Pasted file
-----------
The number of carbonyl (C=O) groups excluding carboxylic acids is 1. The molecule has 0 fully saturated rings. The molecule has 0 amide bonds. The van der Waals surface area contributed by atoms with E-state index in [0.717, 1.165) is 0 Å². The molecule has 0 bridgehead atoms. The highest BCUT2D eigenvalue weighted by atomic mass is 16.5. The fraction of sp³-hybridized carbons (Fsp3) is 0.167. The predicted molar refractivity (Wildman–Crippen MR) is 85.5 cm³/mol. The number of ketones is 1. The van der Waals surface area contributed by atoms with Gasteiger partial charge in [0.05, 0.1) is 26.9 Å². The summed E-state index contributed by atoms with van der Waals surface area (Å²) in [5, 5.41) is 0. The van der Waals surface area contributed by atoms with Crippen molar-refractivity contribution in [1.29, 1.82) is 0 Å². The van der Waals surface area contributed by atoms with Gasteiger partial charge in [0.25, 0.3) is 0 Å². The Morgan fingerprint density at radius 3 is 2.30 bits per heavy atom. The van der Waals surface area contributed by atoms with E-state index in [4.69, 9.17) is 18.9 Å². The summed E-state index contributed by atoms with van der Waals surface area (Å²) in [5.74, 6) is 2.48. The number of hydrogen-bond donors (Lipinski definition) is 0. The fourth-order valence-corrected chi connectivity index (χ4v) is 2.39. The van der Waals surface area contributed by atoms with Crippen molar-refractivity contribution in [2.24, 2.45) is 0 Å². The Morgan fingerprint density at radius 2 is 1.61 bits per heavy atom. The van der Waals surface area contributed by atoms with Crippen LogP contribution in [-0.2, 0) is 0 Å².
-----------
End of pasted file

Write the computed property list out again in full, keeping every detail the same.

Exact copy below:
The number of carbonyl (C=O) groups excluding carboxylic acids is 1. The molecule has 0 fully saturated rings. The molecule has 0 amide bonds. The van der Waals surface area contributed by atoms with E-state index in [0.717, 1.165) is 0 Å². The molecule has 0 bridgehead atoms. The highest BCUT2D eigenvalue weighted by atomic mass is 16.5. The fraction of sp³-hybridized carbons (Fsp3) is 0.167. The predicted molar refractivity (Wildman–Crippen MR) is 85.5 cm³/mol. The number of ketones is 1. The van der Waals surface area contributed by atoms with Gasteiger partial charge in [0.05, 0.1) is 26.9 Å². The summed E-state index contributed by atoms with van der Waals surface area (Å²) in [5, 5.41) is 0. The van der Waals surface area contributed by atoms with Crippen molar-refractivity contribution in [1.29, 1.82) is 0 Å². The van der Waals surface area contributed by atoms with Gasteiger partial charge in [0.25, 0.3) is 0 Å². The Morgan fingerprint density at radius 3 is 2.30 bits per heavy atom. The van der Waals surface area contributed by atoms with E-state index in [4.69, 9.17) is 18.9 Å². The summed E-state index contributed by atoms with van der Waals surface area (Å²) in [5.74, 6) is 2.48. The number of hydrogen-bond donors (Lipinski definition) is 0. The fourth-order valence-corrected chi connectivity index (χ4v) is 2.39. The van der Waals surface area contributed by atoms with Crippen molar-refractivity contribution in [2.24, 2.45) is 0 Å². The Morgan fingerprint density at radius 2 is 1.61 bits per heavy atom. The van der Waals surface area contributed by atoms with Crippen LogP contribution in [-0.2, 0) is 0 Å².